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Olympic Fencing

A Modern Sport

The sport of fencing is fast and athletic, a far cry from the choreographed bouts you see on film or on the stage. Instead of swinging from a chandelier or leaping from balconies, you will see two fencers performing an intense dance on a 6-feet by 44-feet strip. The movement is so fast the touches are scored electrically – a lot more like Star Wars than Errol Flynn.

Winning

Competitors win a fencing bout (what an individual “game” is called) by being the first to score 15 points (in direct elimination play) or 5 points (in preliminary pool play) against their opponent, or by having a higher score than their opponent when the time limit expires. Each time a fencer lands a valid hit - a touch - on their opponent, they receive one point. The time limit for direct elimination matches is nine minutes - three three-minute periods with a one-minute break between each.

Fencers are penalized for crossing the lateral boundaries of the strip, while retreating off the rear limit of their side results in a touch awarded to their opponent.

Team matches feature three fencers squaring off against another team of three in a "relay" format. Each team member fences every member of the opposing team in sequence over 9 rounds until one team reaches 45 touches or has the higher score when time expires in the final round.

Fencing at the Olympic Games will feature a single-elimination table format, much like that used in Tennis. There will be no preliminary rounds, as the initial seeding into the table will be determined by World Rankings.

The Weapons

Foil, epee and saber are the three weapons used in the sport of fencing. While some fencers compete in all three events, elite generally choose to focus their energies on mastering one weapon.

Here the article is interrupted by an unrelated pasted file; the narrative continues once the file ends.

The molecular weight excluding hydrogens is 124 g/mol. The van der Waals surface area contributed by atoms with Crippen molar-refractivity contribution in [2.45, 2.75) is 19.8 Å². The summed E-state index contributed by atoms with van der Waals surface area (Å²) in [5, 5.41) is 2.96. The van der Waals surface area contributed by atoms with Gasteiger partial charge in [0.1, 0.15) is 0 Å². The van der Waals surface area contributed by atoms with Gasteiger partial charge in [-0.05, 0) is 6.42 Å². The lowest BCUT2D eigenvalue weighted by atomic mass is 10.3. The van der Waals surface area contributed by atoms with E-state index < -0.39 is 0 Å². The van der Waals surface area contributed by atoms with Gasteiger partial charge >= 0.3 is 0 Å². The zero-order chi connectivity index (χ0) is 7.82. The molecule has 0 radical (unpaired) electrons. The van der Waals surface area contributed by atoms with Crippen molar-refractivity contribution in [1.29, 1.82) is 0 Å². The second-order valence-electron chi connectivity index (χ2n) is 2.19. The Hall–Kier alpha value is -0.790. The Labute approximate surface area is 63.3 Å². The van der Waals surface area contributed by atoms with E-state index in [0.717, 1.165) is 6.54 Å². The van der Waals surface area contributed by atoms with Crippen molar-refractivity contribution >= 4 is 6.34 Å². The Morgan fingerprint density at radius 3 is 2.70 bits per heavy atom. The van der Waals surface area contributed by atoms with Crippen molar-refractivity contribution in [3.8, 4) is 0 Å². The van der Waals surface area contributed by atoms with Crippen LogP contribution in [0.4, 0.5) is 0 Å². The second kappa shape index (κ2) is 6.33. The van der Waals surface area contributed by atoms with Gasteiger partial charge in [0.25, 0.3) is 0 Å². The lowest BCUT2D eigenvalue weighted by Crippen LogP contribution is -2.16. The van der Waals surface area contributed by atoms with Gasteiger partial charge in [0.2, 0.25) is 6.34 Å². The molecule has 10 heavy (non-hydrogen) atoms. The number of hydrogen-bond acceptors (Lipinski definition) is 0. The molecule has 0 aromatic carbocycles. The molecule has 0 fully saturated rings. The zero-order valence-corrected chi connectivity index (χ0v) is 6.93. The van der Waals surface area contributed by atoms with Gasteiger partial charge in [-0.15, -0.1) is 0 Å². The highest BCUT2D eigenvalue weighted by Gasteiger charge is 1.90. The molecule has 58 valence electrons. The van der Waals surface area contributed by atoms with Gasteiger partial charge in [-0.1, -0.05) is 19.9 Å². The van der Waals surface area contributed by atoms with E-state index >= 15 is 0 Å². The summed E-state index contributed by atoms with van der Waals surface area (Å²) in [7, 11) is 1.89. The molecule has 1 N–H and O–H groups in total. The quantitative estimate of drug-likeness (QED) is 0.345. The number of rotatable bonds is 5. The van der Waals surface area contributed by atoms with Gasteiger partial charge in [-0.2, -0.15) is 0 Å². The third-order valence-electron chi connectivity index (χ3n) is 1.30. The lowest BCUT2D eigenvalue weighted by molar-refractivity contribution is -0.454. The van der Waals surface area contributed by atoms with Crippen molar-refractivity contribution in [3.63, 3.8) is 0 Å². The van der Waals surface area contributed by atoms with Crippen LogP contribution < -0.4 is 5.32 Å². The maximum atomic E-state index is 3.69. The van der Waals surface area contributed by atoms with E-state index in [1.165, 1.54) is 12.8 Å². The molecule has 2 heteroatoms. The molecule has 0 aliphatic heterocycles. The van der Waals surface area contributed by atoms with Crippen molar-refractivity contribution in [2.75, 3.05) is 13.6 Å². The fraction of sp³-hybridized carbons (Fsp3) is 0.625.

Foil - The Sport of Kings

The foil is a descendant of the light court sword formerly used by nobility to train for duels. It has a flexible, rectangular blade approximately 35 inches in length and weighing less than one pound. Points are scored with the tip of the blade and must land on valid target: torso from shoulders to groin in the front and to the waist in the back. The arms, neck, head and legs are considered off-target - hits to this non-valid target temporarily halts the fencing action, but does not result any points being awarded. This concept of on-target and off-target evolved from the theory of 18th-century fencing masters, who instructed their pupils to only attack the vital areas of the body - i.e. the torso. Of course, the head is also a vital area of the body, but attacks to face were considered unsporting and therefore discouraged.

Although top foil fencers still employ classical technique of parries and thrusts, the flexible nature of the foil blade permits the modern elite foil fencer to attack an opponent from seemingly impossible angles. Competitors often "march" down the fencing strip at their opponent, looking to whip or flick the point of their blade at the flank or back of their opponent. Because parrying (blocking) these attacks can be very difficult, the modern game of foil has evolved into a complicated and exciting game of multiple feints, ducking and sudden, explosive attacks.


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